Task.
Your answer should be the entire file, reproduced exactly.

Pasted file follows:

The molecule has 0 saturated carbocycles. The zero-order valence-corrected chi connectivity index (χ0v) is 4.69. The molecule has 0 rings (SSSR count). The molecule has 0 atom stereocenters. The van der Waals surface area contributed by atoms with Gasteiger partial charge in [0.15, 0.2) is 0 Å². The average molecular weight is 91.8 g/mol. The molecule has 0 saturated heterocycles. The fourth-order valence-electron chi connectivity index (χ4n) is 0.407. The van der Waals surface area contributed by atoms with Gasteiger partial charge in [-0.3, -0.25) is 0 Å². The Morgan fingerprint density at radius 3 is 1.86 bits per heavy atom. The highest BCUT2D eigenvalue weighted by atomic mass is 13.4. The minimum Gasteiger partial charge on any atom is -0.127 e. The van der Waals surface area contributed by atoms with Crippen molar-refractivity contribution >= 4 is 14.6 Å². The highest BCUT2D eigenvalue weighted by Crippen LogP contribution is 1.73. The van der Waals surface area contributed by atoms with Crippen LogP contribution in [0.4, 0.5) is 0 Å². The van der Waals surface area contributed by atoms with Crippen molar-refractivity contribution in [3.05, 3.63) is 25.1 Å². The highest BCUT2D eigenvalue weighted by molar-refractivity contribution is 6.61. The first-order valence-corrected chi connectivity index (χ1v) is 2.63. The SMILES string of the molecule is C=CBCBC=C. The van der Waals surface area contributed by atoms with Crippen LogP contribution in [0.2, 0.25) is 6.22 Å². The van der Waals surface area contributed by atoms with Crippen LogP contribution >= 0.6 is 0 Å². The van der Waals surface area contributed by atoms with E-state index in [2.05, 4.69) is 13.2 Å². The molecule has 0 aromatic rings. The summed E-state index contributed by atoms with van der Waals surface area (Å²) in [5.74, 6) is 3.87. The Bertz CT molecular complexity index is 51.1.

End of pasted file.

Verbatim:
The molecule has 0 saturated carbocycles. The zero-order valence-corrected chi connectivity index (χ0v) is 4.69. The molecule has 0 rings (SSSR count). The molecule has 0 atom stereocenters. The van der Waals surface area contributed by atoms with Gasteiger partial charge in [0.15, 0.2) is 0 Å². The average molecular weight is 91.8 g/mol. The molecule has 0 saturated heterocycles. The fourth-order valence-electron chi connectivity index (χ4n) is 0.407. The van der Waals surface area contributed by atoms with Gasteiger partial charge in [-0.3, -0.25) is 0 Å². The Morgan fingerprint density at radius 3 is 1.86 bits per heavy atom. The highest BCUT2D eigenvalue weighted by atomic mass is 13.4. The minimum Gasteiger partial charge on any atom is -0.127 e. The van der Waals surface area contributed by atoms with Crippen molar-refractivity contribution >= 4 is 14.6 Å². The highest BCUT2D eigenvalue weighted by Crippen LogP contribution is 1.73. The van der Waals surface area contributed by atoms with Crippen LogP contribution in [0.4, 0.5) is 0 Å². The van der Waals surface area contributed by atoms with Crippen molar-refractivity contribution in [3.05, 3.63) is 25.1 Å². The highest BCUT2D eigenvalue weighted by molar-refractivity contribution is 6.61. The first-order valence-corrected chi connectivity index (χ1v) is 2.63. The SMILES string of the molecule is C=CBCBC=C. The van der Waals surface area contributed by atoms with Crippen LogP contribution in [0.2, 0.25) is 6.22 Å². The van der Waals surface area contributed by atoms with Crippen LogP contribution >= 0.6 is 0 Å². The van der Waals surface area contributed by atoms with E-state index in [2.05, 4.69) is 13.2 Å². The molecule has 0 aromatic rings. The summed E-state index contributed by atoms with van der Waals surface area (Å²) in [5.74, 6) is 3.87. The Bertz CT molecular complexity index is 51.1.